UEFA, the governing body of football in Europe, has opened disciplinary proceedings against the Russian Football Union after its fans clashed with England supporters at the Euro 2016 championship in Marseille.
Russia faces charges for crowd disturbances, racist behavior, and setting off fireworks during the fixture on Saturday in the southern French city’s Stade Velodrome, which was marred by ugly scenes of hooliganism before, during and after the match.
“UEFA expresses its utter disgust for the violent clashes that occurred in the city center of Marseille, and its serious concern for the incidents at the end of the match inside Stade Velodrome,” UEFA said in a statement.
“This kind of behavior is totally unacceptable and has no place in football.”
It said a decision on the sanctions would be made “within the next few days,” once evidence had been considered.
No action has been taken against England’s Football Association, whose fans were also involved in the clashes on the third straight day of football-related violence in the port city. UEFA is responsible for incidents at match venues, but not in surrounding areas.
At least 35 people were injured Saturday, four of them seriously, said Mathieu Duroselle, a spokesman for Marseille police. The number included three officers who suffered slight injuries, he said.
Eight people were arrested, including British, Russian and French citizens.
Britain’s ambassador to France, Julian King, tweeted that there were a “number of Brits in hospital overnight.”
“Shame actions of few spoil it for others,” he tweeted.
The specter of hooliganism returned to the high-profile tournament Saturday as rival fans brawled before and after the match.
The fixture, anticipated by fans as the marquee game of the second day of Euro 2016, ended in a 1-1 tie.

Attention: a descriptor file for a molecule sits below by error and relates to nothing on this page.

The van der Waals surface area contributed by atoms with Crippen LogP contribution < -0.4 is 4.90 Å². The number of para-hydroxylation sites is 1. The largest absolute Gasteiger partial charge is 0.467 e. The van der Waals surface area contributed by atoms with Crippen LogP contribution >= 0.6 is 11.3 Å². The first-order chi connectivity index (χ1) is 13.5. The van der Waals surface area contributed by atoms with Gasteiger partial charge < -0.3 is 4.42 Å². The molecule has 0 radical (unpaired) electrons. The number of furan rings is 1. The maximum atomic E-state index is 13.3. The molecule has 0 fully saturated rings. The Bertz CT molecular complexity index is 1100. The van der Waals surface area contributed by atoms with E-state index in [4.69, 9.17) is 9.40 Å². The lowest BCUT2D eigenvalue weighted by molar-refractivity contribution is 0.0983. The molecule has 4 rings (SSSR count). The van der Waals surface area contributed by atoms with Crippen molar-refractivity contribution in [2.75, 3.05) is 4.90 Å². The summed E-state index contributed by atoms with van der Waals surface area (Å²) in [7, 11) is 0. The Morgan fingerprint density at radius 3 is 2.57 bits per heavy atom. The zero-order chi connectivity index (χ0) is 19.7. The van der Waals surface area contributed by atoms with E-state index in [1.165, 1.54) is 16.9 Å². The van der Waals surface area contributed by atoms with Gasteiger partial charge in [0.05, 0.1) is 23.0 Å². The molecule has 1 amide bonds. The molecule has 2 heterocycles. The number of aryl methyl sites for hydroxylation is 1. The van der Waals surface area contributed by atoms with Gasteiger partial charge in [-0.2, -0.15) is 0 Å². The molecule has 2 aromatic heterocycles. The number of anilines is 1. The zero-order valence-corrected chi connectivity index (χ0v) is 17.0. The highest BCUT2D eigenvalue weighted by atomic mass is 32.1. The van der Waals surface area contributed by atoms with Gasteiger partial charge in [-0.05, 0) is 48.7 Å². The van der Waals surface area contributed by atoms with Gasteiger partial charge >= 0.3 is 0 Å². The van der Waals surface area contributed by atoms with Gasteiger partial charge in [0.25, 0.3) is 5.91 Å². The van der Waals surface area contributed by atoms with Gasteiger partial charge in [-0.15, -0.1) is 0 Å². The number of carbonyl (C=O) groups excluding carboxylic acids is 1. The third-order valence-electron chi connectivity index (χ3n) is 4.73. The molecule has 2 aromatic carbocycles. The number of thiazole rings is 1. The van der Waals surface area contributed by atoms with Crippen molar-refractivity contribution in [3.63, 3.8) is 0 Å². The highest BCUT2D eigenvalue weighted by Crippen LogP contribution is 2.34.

In chaotic scenes involving hundreds of fans, throngs of rival supporters rushed at one another, hurling bottles, chairs and other objects, and forcing police in riot gear to fire tear gas in response.
Distressing footage emerged of men kicking and stamping on another person lying on the street in broad daylight, as the rivalry turned violent prior to kick-off.
Then, at the end of the game, Russian fans charged at the section of the stadium containing England supporters and more chaos ensued. Smoke filled the streets as panicked fans fled.
Rebekah Vardy, wife of English striker Jamie Vardy, was critical of the crowd policing.
“That has to be up there with the worst experience EVER at an away game! Teargassed for no reason, caged and treated like animals! Shocking!” she wrote on her Twitter account, calling the scenes “horrific and uncalled for.”
In a statement, UEFA acknowledged “segregation issues” at the stadium and promised to “implement corrective measures to strengthen the deployment of security personnel at stadiums, in close collaboration with local authorities.”
France deploys extra security
Both teams have reputations for having hooligan elements among their support base, and officials had identified Saturday’s match as a potential flashpoint.
At the last UEFA European Championship, played in Poland in 2012, Russia was penalized for the poor behavior of traveling supporters — including violent disorder and the racial abuse of a black player from Czech Republic.
France’s Interior Ministry classified Saturday’s match as “at risk” and police sent in reinforcements, with about 1,000 police officers deployed to provide security, according to Marseille police spokesman Duroselle.
The French Interior Ministry had previously announced international moves to keep hooligans out of the country during the tournament, which is also being held under the shadow of a potential terrorist threat.
At the request of French authorities, Britain retained the passports of thousands of people considered hooligans, stopping them from coming to France during the competition.
“There have been 3,000 entry denials by the Minister of Interior, based on lists of people who are banned from stadiums in different countries participating in the competition, or individuals likely to disrupt the order in national territory,” the Interior Ministry said.
Two hundred foreign police officers had also traveled to France to help prevent any outbreaks of violence during the tournament.
Bars closed early
Other measures to prevent violence included bars closing early in the Vieux-Port area in Marseille — the same area clashes broke out Thursday and Friday nights among football fans.
Multiple bars in the area said they shut their doors at 8 p.m. local time Saturday.
Among the bars is O’Malley’s, an Irish pub that usually closes at 11 p.m.
CNN law enforcement analyst Steve Moore said that violence among fans had become less of a feature of football tournaments in recent years, as the game’s administrators looked to stamp it out of the sport.
The scenes in Marseille, he said, “were broadly in line with what we would have expected about 15 years ago.”